How is Newcastle stopping Fast Fashion and making Christmas Sustainable?
Written by Beth Morrell on 10th December 2021
As Newcastle is being named one of the most Christmassy regions, two regional sustainable fashion experts explain the negative effects fast fashion will have during this Christmas.
This year it is estimated the UK will spend 25.6 billion on gifts alone, so the amount spent on clothes will be just as much.
In a recent survey, it was found that Newcastle is one of the most Christmassy regions with having three Christmas markets or the average cost to visit or the chances of snow. Durham and Sunderland were also close behind.
However, speaking to two sustainable fashion experts from Newcastle Louisa Rodgers and Rachael Johnson, explain how easy it is to protect our planet over Christmas.
Louisa said: “I don’t blame people who buy into fast fashion because it’s made to be seductive to us-we want to keep up with trends, indulge in clothes, get the dopamine rush of purchasing a new item.”
Fast Fashion is clothes that are affordable for everyone, but its slowly destroying the planet. The reason these clothes are also so cheap is because of the many toxic ways they’re made, including that one cotton shirt uses 700 gallons of water.
It may seem difficult but here are a few easy steps:
- Shop at Charity shops.
- Vintage shops – Rachel owns The Yesterday society vintage shop
- Re-wear something
- Shop local businesses or businesses who aren’t a fast fashion brand such as Louisa’s own brand, Studio Courtenay by using old fabrics and making something new out of it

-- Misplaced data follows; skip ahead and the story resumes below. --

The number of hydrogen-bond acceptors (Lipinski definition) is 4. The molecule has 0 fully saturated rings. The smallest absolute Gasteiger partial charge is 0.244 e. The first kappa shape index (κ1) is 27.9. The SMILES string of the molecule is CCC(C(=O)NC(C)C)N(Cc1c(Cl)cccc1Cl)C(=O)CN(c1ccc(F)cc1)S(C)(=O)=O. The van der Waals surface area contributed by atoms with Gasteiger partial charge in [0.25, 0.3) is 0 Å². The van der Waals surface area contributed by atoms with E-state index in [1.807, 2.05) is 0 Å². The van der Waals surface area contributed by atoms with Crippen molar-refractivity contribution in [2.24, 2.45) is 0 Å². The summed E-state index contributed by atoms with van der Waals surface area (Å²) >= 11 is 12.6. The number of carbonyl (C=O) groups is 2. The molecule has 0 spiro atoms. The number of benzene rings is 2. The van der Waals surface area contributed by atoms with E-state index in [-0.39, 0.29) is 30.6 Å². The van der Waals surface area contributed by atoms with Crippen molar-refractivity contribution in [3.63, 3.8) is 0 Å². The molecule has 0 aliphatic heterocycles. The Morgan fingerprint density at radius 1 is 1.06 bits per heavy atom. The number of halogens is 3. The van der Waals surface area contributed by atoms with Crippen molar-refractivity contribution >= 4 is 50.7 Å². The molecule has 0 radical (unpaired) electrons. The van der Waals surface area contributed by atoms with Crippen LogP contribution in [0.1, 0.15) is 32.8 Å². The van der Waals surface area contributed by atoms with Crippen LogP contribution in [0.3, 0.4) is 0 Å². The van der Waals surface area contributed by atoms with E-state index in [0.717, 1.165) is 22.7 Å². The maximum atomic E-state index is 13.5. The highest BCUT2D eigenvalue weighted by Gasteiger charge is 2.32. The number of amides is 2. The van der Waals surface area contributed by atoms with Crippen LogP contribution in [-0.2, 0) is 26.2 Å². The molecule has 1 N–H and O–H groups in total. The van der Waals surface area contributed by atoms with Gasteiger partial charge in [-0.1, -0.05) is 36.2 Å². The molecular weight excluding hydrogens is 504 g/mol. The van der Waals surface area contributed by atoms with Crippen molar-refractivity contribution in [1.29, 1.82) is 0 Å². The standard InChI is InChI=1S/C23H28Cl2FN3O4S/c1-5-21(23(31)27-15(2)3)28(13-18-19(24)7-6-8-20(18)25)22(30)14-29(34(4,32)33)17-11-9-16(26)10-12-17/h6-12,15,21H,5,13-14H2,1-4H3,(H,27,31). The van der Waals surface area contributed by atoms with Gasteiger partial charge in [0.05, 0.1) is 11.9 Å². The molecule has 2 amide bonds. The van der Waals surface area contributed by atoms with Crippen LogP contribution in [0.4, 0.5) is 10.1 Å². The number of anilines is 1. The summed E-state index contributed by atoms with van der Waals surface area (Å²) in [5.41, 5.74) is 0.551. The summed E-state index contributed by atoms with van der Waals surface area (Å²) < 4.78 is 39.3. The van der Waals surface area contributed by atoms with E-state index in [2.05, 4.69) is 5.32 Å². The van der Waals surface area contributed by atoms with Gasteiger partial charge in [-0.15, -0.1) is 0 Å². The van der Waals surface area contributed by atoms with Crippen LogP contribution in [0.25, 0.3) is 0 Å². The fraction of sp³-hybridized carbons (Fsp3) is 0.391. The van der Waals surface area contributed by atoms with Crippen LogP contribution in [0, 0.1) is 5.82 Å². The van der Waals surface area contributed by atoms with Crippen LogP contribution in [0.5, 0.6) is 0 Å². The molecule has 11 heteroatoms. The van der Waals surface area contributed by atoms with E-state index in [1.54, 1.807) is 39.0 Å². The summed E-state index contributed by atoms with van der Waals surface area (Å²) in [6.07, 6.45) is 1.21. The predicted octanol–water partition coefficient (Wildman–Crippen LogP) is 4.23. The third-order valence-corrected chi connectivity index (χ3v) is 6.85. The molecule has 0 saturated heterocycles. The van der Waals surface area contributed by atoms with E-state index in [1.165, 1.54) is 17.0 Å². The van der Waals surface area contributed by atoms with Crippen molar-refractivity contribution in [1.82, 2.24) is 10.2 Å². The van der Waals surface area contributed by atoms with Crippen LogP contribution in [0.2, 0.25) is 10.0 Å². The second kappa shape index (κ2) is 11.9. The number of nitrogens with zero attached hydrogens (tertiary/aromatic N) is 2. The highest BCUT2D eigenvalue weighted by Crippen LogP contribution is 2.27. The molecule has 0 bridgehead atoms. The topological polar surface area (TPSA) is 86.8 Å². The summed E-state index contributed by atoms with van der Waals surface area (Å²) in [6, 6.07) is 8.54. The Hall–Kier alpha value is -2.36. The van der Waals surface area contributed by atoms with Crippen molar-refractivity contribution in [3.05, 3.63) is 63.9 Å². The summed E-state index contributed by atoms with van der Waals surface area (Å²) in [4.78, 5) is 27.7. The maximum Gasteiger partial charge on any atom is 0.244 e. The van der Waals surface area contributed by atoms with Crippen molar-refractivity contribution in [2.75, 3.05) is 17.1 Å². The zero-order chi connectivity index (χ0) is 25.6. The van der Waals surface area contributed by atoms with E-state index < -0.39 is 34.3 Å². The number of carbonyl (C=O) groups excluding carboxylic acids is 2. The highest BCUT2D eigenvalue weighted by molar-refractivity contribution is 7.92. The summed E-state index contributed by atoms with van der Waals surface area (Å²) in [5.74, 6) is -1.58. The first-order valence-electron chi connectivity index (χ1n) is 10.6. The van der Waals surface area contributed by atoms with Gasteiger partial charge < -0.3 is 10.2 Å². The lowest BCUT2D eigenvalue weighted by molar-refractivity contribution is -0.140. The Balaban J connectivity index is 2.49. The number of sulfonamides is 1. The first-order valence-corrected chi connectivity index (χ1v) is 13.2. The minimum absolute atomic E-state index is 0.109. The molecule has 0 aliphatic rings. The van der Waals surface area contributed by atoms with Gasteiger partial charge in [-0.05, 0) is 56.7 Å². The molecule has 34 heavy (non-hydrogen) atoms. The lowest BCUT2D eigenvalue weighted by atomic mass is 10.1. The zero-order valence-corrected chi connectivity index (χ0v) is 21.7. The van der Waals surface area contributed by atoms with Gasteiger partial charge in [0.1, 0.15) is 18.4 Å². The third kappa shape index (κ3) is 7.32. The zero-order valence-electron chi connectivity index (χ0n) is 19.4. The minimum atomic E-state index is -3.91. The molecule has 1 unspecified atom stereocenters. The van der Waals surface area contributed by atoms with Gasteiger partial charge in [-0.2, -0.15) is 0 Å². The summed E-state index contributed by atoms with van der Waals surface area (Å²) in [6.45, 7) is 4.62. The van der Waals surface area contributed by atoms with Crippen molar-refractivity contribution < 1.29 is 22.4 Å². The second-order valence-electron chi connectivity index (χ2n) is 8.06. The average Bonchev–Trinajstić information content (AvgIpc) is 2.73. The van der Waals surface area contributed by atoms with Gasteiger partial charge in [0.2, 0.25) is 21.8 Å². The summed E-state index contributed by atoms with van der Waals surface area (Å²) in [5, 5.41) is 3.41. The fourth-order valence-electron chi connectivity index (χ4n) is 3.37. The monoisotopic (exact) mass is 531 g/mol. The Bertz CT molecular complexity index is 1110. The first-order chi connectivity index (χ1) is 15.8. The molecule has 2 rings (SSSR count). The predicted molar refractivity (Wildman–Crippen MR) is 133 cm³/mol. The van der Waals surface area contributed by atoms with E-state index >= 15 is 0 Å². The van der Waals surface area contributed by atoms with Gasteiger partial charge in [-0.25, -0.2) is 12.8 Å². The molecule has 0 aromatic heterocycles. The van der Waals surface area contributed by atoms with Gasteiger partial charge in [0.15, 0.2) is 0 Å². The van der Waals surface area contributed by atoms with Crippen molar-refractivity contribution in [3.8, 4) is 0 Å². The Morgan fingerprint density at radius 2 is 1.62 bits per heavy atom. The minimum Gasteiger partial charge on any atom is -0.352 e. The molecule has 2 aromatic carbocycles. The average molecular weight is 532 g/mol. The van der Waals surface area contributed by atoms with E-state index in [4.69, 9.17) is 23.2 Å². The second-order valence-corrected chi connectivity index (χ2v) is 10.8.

- Unwanted gifts – which may seem rude, but no one will know and now it can be reloved
- Jumble sales
- Use websites like Etsy, Depop or Vinted
Rachael said: “I just encouraging people to make conscious decisions about where their items originate and continuing to have a brand that provides an affordable alternative to fast fashion will help more people recycle fashion.”
As these clothes are more affordable by putting countless sales on during the Christmas season fast fashion is obviously going to be the easier option than trying to be sustainable.
Rachael commented: “I think the low prices of fast fashion and the desire to have brand new outfits for every occasion and on social media may lead to people choosing fast fashion brands over Christmas. There is also the fast nature of the industry with next day delivery often available on items.”
With the realisation of the impacts of fast fashion, people are starting to shop more second hand. “I think environmental consciousness along with the pandemic has caused an increase in people shopping for vintage, and also more generally shopping small and local. Hopefully, this will continue and lead to less Christmas waste and a more sustainable festive period,” Rachael said.